Kunta Kinteh Island and Related Sites
Kunta Kinteh Island And Related Sites
Cultural Gambia (the) Africa Lower Niumi And Upper Niumi Districts And Banjul Municipality

James Island and the related sites on the Gambia River provide exceptional testimony to the different facets of the African-European encounter, from the 15th to the 20th centuries. The river formed the first trade route into the interior of Africa and became an early corridor for the slave trade. The sites were directly and tangibly associated with the beginning and the conclusion of the slave trade, retaining its memory related to the African diaspora.

The property consists of seven separate sites: the whole of James Island, the remains of a Portuguese chapel and a colonial warehouse in the village of Albreda, the Maurel Frères Building in the village of Juffureh, the remains of a small Portuguese settlement of San Domingo, as well as Fort Bullen and the Six-Gun Battery, which are located in three different districts in Gambia. Fort Bullen and the Battery are at the mouth of the Gambia River, while James Island and the other sites are some 30 km upstream. Albreda, Juffureh and San Domingo are contained within a large buffer zone, which stretches 12 km along the coastline of the Gambia River, extending some 500 m inland from the high-water line. James Island is a small island (0.3 ha) in the middle of the Gambia River, which made it a strategic place from which to control the waterway.

The original structures comprise the fort itself, the slave house, the governor's kitchen, the blacksmith's shop and a store, all now in ruins. The fort is situated in the middle of this low island and is vulnerable to flooding by the tidal waters. Albreda, a Mandingo village on the north bank of the river, is surrounded by agricultural land and is part of the buffer zone, but it contains two buildings that are included in the inscription. The chapel, built by the Portuguese in the late 15th century, is in ruins. Just 30 m to the west of the chapel is a free-standing wall, which is contemporaneous with the church. The Compagnie Française d'Afrique Occidentale Building, at the water's edge near the wharf, is a two-storey building with an adjacent warehouse. The ground floor served as a shop and store for goods and the top floor as a residence.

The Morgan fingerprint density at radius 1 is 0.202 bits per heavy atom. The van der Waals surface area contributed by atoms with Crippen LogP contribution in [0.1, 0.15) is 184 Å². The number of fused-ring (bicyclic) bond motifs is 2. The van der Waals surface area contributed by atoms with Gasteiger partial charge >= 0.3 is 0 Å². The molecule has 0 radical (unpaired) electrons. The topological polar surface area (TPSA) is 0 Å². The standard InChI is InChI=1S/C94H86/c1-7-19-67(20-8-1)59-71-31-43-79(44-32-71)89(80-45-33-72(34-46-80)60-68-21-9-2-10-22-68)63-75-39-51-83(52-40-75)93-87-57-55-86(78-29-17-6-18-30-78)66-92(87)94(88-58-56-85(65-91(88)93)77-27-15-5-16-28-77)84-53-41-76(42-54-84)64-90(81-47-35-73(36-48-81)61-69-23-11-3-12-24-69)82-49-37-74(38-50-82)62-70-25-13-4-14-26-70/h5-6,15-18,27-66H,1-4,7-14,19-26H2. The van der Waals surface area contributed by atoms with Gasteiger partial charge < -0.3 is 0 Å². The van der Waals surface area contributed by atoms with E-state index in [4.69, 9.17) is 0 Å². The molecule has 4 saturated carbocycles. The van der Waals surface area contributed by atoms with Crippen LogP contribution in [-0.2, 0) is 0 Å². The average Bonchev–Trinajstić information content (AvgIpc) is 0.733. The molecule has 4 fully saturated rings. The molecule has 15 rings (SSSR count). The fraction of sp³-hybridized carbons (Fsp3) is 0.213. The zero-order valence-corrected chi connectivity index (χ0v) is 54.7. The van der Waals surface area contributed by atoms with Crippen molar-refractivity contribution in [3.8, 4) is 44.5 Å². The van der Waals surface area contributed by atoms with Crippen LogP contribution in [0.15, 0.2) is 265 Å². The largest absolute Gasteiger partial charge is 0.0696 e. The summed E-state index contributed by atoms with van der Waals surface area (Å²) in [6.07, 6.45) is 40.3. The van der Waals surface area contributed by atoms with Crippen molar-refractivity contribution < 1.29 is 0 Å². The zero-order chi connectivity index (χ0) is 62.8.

Juffureh, a typical Mandingo village, consists of traditional buildings, family compounds surrounded by woven fences, and small public open spaces. The Maurel Frères Building was constructed around 1840 by the British and was later used as a warehouse by a Lebanese trader named Maurel. Now it is a small museum on the Atlantic Slave Trade in the Senegambia.

San Domingo, 1 km east of Albreda, was a colonial settlement first established by the Portuguese in the late 15th century. It used to contain gardens, a church, a cemetery, and a well;today only ruins of a small house remain, built from lateritic stone and lime mortar. Close by there are remains of the former English settlement of Jillifree.

Six-Gun Battery was completed in 1821 in Bathurst, founded in 1816, now Banjul, on Saint Mary Island. The Battery consists of six 24-pounder guns, installed on rails, and protected by a large parapet made from stone and lime mortar. Fort Bullen is at the end of Barra Point, opposite the city of Banjul, on the north bank of the river at the point where it meets the ocean. The fort is protected from the sea by a defensive wall of stone and boulders. The site is close to the Banjul-Barra ferry landing. The fort buildings include the Old Rest House built from mud, the residence of the Travelling Commissioner of the colonial administration at the beginning of the century.

The area of the Gambia River has long been inhabited. The territory was under the rule of the Kingdom of Kaabu, an offshoot of the Mali Empire (c . 1200-1867), and the Jollof Kingdom (c . 1300-1500). Kaabu played an important role in Atlantic-oriented trade before Europeans arrived, being in contact with the Phoenicians and Carthaginians, as well as the Arabs (from 1000 CE). The Portuguese reached the Senegambia between 1446 and 1456, when searching for the sea route to India. In the 16th century, English ships ventured into the Gambia region, and by the end of the century the Dutch also arrived. Slaves became another trading item, especially in the 18th century, until slavery was abolished.